Europe’s Refugee Crisis
Europe tore down borders after the fall of the Berlin Wall in 1989. Now a flood of refugees fleeing wars on Europe’s doorstep has put fences back up. The continent’s biggest wave of displaced people since World War II has created scenes of desperate families fleeing barbed-wire camps and children drowned on Europe’s shores. The crisis has exposed deep divisions within the 28-member European Union over what some fear could be a never-ending stream of asylum-seekers fleeing conflict and poverty in the Middle East and Africa. It has also raised questions about the EU’s commitment to its passport-free zone — one of the bloc’s crowning achievements — as leaders squabbled over balancing moral and legal obligations with anti-immigrant sentiment.
The EU struck a deal with Turkey in March that all but halted what had been an uncontrolled flow of asylum seekers smuggled onto Greek islands from the Turkish coast. Immigrants who enter without prior approval are now sent back to Turkey, which shelters more refugees than any other nation. A separate route is taking Africans to Italy via a chaotic Libya, and more than 3,500 migrants died in the Mediterranean Sea in 2015. To cope with a surge of refugees that began in the summer of 2015, Germany, Sweden and other countries temporarily reintroduced some border controls. Hungary, Slovenia and Macedonia have erected fences along sections of their borders, leaving about 60,000 refugees who had hoped to travel though southeast Europe stranded in Greece in early October. The migrant tide took the total number of arrivals in EU nations to 1.26 million in 2015, double the number the previous year. Syrians fleeing a five-year civil war made up 29 percent of the total, joined by Iraqis and Afghans who were also escaping violence. More than a third of the refugees applied for asylum in Germany, where Chancellor Angela Merkel’s open-door policy has hurt her popularity at home. The terror attacks in Paris in November 2015 hardened resistance to a plan to redistribute asylum-seekers across the bloc, leaving most of them in Greece and Italy. Hungary held a referendum in October that served as a protest against the resettlement plan.
Once refugees reach the EU, they can generally travel freely. The bloc abolished checks at most internal borders in 1995 and now 26 nations are part of the passport-free Schengen area. Under the EU’s Dublin Convention, refugees are supposed to apply for asylum in the first nation they enter. But many don’t want to remain in an overwhelmed Greece or other Balkan nations, and have tried to press ahead to richer countries. Historically, more people emigrated from Europe than were received, as they headed to the Americas. World War II left as many as 20 million Europeans displaced. During the Cold War, western European countries took in refugees from the Communist East, though those people would often move on. That began to change in the 1990s with the dissolution of the Soviet bloc and the reunification of Germany. The disorderly break-up of the former Yugoslavia forced more than 400,000 people to seek refuge outside its borders. The scale of the current refugee crisis in the Middle East and North Africa, however, is unprecedented in recent times. The UN estimates that about 17.2 million people in those regions have been displaced by violence.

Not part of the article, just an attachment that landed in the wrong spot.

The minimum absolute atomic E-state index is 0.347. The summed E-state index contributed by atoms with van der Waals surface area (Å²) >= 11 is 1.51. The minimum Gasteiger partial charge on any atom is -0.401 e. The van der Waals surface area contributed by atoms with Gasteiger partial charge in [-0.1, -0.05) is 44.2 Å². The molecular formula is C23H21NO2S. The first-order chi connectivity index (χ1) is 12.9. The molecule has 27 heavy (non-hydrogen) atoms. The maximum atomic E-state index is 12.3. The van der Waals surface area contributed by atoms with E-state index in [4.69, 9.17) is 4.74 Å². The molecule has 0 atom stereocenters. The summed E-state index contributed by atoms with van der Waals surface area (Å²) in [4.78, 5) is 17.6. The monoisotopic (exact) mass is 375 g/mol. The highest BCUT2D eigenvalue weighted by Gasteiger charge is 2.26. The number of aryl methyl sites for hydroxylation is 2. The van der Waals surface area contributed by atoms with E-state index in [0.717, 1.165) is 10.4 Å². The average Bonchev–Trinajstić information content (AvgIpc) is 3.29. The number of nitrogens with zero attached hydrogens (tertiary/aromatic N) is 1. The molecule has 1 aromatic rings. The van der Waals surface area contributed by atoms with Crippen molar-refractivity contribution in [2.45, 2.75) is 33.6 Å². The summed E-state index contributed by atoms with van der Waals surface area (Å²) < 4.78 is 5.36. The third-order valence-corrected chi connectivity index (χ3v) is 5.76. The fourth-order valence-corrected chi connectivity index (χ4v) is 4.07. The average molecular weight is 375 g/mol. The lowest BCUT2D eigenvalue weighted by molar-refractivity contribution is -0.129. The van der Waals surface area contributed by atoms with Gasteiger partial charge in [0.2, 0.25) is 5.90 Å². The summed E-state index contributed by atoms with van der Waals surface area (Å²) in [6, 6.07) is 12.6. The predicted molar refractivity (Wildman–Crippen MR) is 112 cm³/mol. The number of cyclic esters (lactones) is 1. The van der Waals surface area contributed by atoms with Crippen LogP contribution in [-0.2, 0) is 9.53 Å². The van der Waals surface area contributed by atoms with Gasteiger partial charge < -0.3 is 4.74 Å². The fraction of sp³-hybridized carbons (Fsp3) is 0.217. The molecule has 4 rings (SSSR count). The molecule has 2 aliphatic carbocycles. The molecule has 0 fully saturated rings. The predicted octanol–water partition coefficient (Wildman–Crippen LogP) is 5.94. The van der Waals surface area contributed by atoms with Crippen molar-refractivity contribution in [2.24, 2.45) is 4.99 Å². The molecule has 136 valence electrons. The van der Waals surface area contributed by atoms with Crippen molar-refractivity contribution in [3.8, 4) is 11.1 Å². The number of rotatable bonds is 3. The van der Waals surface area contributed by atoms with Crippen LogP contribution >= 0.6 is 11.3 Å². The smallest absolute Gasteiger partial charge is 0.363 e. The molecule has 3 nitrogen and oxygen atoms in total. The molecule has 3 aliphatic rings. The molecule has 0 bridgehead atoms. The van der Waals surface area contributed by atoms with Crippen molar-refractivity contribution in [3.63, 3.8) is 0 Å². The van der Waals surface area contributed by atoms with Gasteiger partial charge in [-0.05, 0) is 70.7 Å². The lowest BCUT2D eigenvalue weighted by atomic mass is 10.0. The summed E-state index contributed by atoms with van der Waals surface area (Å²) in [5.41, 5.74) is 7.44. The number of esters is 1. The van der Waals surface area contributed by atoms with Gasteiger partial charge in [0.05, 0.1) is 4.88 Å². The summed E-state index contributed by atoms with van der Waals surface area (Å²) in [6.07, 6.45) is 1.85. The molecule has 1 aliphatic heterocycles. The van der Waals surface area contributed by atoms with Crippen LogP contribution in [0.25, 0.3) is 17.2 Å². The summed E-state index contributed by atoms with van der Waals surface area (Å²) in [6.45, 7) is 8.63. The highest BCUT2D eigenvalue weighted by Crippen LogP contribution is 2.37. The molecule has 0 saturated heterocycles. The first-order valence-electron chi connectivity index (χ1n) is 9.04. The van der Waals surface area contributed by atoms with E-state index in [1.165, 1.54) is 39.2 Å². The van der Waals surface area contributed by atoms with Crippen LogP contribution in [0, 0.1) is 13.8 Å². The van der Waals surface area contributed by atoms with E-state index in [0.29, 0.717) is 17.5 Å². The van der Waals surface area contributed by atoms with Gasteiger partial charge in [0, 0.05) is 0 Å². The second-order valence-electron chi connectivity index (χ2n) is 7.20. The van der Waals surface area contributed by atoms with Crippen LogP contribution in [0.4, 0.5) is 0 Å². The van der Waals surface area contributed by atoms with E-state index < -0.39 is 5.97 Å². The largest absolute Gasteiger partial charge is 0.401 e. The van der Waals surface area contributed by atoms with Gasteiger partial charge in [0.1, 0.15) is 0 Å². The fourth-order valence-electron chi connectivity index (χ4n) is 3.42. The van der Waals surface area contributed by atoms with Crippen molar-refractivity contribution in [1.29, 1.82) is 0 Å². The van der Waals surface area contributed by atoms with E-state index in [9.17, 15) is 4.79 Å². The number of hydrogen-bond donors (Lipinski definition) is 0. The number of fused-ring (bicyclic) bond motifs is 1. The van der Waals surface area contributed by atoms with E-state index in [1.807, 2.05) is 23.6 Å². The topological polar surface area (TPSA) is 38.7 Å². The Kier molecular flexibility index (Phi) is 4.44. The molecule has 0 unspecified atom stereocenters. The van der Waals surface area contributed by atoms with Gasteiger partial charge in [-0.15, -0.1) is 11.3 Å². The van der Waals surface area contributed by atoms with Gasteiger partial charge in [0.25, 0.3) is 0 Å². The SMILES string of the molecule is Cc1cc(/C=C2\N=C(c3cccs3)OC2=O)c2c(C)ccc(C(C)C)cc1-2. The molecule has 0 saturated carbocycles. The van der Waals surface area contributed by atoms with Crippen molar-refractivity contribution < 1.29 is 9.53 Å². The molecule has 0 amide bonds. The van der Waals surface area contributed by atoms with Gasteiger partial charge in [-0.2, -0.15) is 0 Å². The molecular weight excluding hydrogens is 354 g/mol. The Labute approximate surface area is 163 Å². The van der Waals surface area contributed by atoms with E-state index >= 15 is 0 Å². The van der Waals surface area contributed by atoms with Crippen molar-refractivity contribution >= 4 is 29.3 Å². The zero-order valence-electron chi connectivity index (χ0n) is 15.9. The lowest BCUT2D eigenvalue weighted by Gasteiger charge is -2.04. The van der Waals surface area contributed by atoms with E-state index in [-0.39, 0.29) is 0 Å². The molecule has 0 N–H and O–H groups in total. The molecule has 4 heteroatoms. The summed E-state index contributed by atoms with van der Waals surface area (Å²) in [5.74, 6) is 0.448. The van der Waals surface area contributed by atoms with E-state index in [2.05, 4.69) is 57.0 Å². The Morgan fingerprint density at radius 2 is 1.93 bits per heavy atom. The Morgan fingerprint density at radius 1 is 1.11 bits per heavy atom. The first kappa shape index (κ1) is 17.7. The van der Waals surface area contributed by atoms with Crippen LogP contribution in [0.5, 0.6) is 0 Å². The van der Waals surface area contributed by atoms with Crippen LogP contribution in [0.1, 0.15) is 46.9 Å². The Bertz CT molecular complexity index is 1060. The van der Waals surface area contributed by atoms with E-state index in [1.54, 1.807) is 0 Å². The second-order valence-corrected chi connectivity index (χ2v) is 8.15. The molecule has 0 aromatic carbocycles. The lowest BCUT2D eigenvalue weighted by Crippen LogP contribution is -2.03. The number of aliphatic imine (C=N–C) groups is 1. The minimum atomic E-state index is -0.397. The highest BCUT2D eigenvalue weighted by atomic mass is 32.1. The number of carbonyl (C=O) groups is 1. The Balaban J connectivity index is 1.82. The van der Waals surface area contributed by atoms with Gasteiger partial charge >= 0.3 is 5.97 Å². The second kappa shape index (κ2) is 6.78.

Politicians from France, Germany and other European countries warn that the refugee crisis risks splitting their union. European Commission President Jean-Claude Juncker points out that Europeans of all nationalities were forced to emigrate at some point in history, including those in eastern Europe now opposed to a resettlement system. Some leaders, like Hungarian Prime Minister Viktor Orban, are using the crisis to marshal nationalist support at home. They are feeding on concerns that the refugees, many of whom are Muslim, could bring crime and terrorism as well as higher unemployment rates to an EU still reeling from a debt crisis. Nationalist parties have surged in polls and elections as their candidates question whether Europe can withstand a persistent influx of refugees. Germany is leading the effort for greater EU oversight and burden-sharing, while also favoring swifter deportation of people who don’t qualify for asylum.
The Reference Shelf
- Eurostat published data on the number of asylum seekers arriving in the EU in 2015 and where they came from.
- Bloomberg News Q&A on Europe’s refugee crisis and a BBC guide.
- The website of Frontex, the EU agency for managing external borders, has maps and statistics about migrant routes.
- Bloomberg News QuickTakes on political asylum and on the U.K.'s vote to leave the EU.
- UN Refugee Agency UNHCR 2015 report on displaced people.
First published Sept. 11, 2015
To contact the editor responsible for this QuickTake:
Leah Harrison at email@example.com